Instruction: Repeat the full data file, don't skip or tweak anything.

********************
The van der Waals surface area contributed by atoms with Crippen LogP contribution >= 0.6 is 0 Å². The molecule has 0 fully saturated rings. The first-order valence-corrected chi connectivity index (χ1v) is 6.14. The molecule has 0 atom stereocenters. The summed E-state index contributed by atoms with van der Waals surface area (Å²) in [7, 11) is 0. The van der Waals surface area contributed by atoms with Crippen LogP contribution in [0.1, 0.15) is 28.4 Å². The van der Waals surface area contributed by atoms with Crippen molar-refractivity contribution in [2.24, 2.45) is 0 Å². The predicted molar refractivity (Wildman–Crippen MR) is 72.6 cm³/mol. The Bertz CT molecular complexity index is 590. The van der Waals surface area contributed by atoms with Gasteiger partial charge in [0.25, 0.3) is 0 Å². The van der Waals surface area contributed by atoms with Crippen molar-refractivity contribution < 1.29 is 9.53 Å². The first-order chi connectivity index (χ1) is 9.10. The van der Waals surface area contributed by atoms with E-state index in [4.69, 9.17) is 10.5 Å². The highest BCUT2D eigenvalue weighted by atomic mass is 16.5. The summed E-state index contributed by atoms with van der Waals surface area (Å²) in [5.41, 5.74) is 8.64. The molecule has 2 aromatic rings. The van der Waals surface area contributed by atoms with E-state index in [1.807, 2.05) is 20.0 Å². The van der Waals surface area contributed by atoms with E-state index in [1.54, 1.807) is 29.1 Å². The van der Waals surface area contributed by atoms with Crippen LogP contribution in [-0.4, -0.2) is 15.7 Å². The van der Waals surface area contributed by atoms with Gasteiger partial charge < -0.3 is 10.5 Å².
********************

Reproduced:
The van der Waals surface area contributed by atoms with Crippen LogP contribution >= 0.6 is 0 Å². The molecule has 0 fully saturated rings. The first-order valence-corrected chi connectivity index (χ1v) is 6.14. The molecule has 0 atom stereocenters. The summed E-state index contributed by atoms with van der Waals surface area (Å²) in [7, 11) is 0. The van der Waals surface area contributed by atoms with Crippen LogP contribution in [0.1, 0.15) is 28.4 Å². The van der Waals surface area contributed by atoms with Crippen molar-refractivity contribution in [2.24, 2.45) is 0 Å². The predicted molar refractivity (Wildman–Crippen MR) is 72.6 cm³/mol. The Bertz CT molecular complexity index is 590. The van der Waals surface area contributed by atoms with Gasteiger partial charge in [0.25, 0.3) is 0 Å². The van der Waals surface area contributed by atoms with Crippen molar-refractivity contribution < 1.29 is 9.53 Å². The first-order chi connectivity index (χ1) is 9.10. The van der Waals surface area contributed by atoms with E-state index in [4.69, 9.17) is 10.5 Å². The highest BCUT2D eigenvalue weighted by atomic mass is 16.5. The summed E-state index contributed by atoms with van der Waals surface area (Å²) in [5.41, 5.74) is 8.64. The molecule has 2 aromatic rings. The van der Waals surface area contributed by atoms with E-state index in [1.807, 2.05) is 20.0 Å². The van der Waals surface area contributed by atoms with E-state index in [1.54, 1.807) is 29.1 Å². The van der Waals surface area contributed by atoms with Crippen LogP contribution in [-0.4, -0.2) is 15.7 Å². The van der Waals surface area contributed by atoms with Gasteiger partial charge < -0.3 is 10.5 Å².